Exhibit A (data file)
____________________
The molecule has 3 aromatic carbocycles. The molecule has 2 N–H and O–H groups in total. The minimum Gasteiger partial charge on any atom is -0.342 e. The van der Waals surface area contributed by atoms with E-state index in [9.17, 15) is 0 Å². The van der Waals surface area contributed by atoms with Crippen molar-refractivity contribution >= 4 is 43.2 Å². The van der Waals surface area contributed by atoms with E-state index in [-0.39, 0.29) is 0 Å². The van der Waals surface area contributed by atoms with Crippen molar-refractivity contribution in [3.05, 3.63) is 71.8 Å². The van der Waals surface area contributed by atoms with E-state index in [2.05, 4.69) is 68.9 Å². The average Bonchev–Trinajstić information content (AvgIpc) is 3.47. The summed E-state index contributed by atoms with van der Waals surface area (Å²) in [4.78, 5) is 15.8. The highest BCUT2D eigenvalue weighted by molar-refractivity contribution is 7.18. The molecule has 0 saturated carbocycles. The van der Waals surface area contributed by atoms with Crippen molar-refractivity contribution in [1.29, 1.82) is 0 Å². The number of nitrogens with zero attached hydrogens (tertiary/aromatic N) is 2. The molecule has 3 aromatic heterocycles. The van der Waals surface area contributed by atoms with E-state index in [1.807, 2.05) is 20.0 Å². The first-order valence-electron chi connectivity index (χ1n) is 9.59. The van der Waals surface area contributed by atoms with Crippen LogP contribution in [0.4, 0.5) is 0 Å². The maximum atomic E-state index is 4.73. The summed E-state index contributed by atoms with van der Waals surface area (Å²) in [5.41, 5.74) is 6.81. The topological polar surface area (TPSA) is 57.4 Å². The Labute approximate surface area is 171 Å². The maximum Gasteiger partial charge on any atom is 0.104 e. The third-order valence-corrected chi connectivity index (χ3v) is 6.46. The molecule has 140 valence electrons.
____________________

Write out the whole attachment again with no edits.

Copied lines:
The molecule has 3 aromatic carbocycles. The molecule has 2 N–H and O–H groups in total. The minimum Gasteiger partial charge on any atom is -0.342 e. The van der Waals surface area contributed by atoms with E-state index in [9.17, 15) is 0 Å². The van der Waals surface area contributed by atoms with Crippen molar-refractivity contribution >= 4 is 43.2 Å². The van der Waals surface area contributed by atoms with E-state index in [-0.39, 0.29) is 0 Å². The van der Waals surface area contributed by atoms with Crippen molar-refractivity contribution in [3.05, 3.63) is 71.8 Å². The van der Waals surface area contributed by atoms with E-state index in [2.05, 4.69) is 68.9 Å². The average Bonchev–Trinajstić information content (AvgIpc) is 3.47. The summed E-state index contributed by atoms with van der Waals surface area (Å²) in [4.78, 5) is 15.8. The highest BCUT2D eigenvalue weighted by molar-refractivity contribution is 7.18. The molecule has 0 saturated carbocycles. The van der Waals surface area contributed by atoms with Crippen molar-refractivity contribution in [1.29, 1.82) is 0 Å². The number of nitrogens with zero attached hydrogens (tertiary/aromatic N) is 2. The molecule has 3 aromatic heterocycles. The van der Waals surface area contributed by atoms with E-state index in [1.807, 2.05) is 20.0 Å². The first-order valence-electron chi connectivity index (χ1n) is 9.59. The van der Waals surface area contributed by atoms with Crippen LogP contribution in [0.4, 0.5) is 0 Å². The maximum atomic E-state index is 4.73. The summed E-state index contributed by atoms with van der Waals surface area (Å²) in [5.41, 5.74) is 6.81. The topological polar surface area (TPSA) is 57.4 Å². The Labute approximate surface area is 171 Å². The maximum Gasteiger partial charge on any atom is 0.104 e. The third-order valence-corrected chi connectivity index (χ3v) is 6.46. The molecule has 140 valence electrons.